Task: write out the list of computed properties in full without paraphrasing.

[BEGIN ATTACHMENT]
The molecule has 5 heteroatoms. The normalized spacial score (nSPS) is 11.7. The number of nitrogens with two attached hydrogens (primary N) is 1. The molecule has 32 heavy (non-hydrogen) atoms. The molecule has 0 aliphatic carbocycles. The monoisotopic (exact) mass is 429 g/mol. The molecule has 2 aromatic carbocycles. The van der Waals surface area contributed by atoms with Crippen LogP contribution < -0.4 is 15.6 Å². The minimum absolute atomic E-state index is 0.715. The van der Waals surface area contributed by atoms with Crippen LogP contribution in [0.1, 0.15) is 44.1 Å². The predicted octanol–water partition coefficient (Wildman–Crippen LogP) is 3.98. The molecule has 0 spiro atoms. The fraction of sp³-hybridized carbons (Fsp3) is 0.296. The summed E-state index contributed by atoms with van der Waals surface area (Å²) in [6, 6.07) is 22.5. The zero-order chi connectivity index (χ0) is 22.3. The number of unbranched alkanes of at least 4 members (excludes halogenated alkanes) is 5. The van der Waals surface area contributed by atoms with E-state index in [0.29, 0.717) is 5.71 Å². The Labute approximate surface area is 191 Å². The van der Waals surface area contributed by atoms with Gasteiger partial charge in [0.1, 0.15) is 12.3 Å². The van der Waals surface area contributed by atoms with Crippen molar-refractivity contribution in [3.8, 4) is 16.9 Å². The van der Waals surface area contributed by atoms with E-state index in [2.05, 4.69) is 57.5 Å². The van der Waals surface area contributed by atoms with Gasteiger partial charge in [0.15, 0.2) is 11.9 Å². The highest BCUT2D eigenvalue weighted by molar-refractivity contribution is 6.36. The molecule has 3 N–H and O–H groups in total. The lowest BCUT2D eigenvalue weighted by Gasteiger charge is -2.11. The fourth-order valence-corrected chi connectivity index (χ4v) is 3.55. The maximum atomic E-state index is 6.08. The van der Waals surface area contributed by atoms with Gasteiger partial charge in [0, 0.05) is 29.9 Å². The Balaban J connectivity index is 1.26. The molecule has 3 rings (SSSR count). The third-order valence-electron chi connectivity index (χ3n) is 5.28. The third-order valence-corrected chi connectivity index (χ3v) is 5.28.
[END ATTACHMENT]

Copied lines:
The molecule has 5 heteroatoms. The normalized spacial score (nSPS) is 11.7. The number of nitrogens with two attached hydrogens (primary N) is 1. The molecule has 32 heavy (non-hydrogen) atoms. The molecule has 0 aliphatic carbocycles. The monoisotopic (exact) mass is 429 g/mol. The molecule has 2 aromatic carbocycles. The van der Waals surface area contributed by atoms with Crippen LogP contribution < -0.4 is 15.6 Å². The minimum absolute atomic E-state index is 0.715. The van der Waals surface area contributed by atoms with Crippen LogP contribution in [0.1, 0.15) is 44.1 Å². The predicted octanol–water partition coefficient (Wildman–Crippen LogP) is 3.98. The molecule has 0 spiro atoms. The fraction of sp³-hybridized carbons (Fsp3) is 0.296. The summed E-state index contributed by atoms with van der Waals surface area (Å²) in [6, 6.07) is 22.5. The zero-order chi connectivity index (χ0) is 22.3. The number of unbranched alkanes of at least 4 members (excludes halogenated alkanes) is 5. The van der Waals surface area contributed by atoms with E-state index in [0.29, 0.717) is 5.71 Å². The Labute approximate surface area is 191 Å². The van der Waals surface area contributed by atoms with Gasteiger partial charge in [0.1, 0.15) is 12.3 Å². The van der Waals surface area contributed by atoms with Crippen molar-refractivity contribution in [3.8, 4) is 16.9 Å². The van der Waals surface area contributed by atoms with E-state index in [2.05, 4.69) is 57.5 Å². The van der Waals surface area contributed by atoms with Gasteiger partial charge in [0.15, 0.2) is 11.9 Å². The highest BCUT2D eigenvalue weighted by molar-refractivity contribution is 6.36. The molecule has 3 N–H and O–H groups in total. The lowest BCUT2D eigenvalue weighted by Gasteiger charge is -2.11. The fourth-order valence-corrected chi connectivity index (χ4v) is 3.55. The maximum atomic E-state index is 6.08. The van der Waals surface area contributed by atoms with Gasteiger partial charge in [0, 0.05) is 29.9 Å². The Balaban J connectivity index is 1.26. The molecule has 3 rings (SSSR count). The third-order valence-electron chi connectivity index (χ3n) is 5.28. The third-order valence-corrected chi connectivity index (χ3v) is 5.28.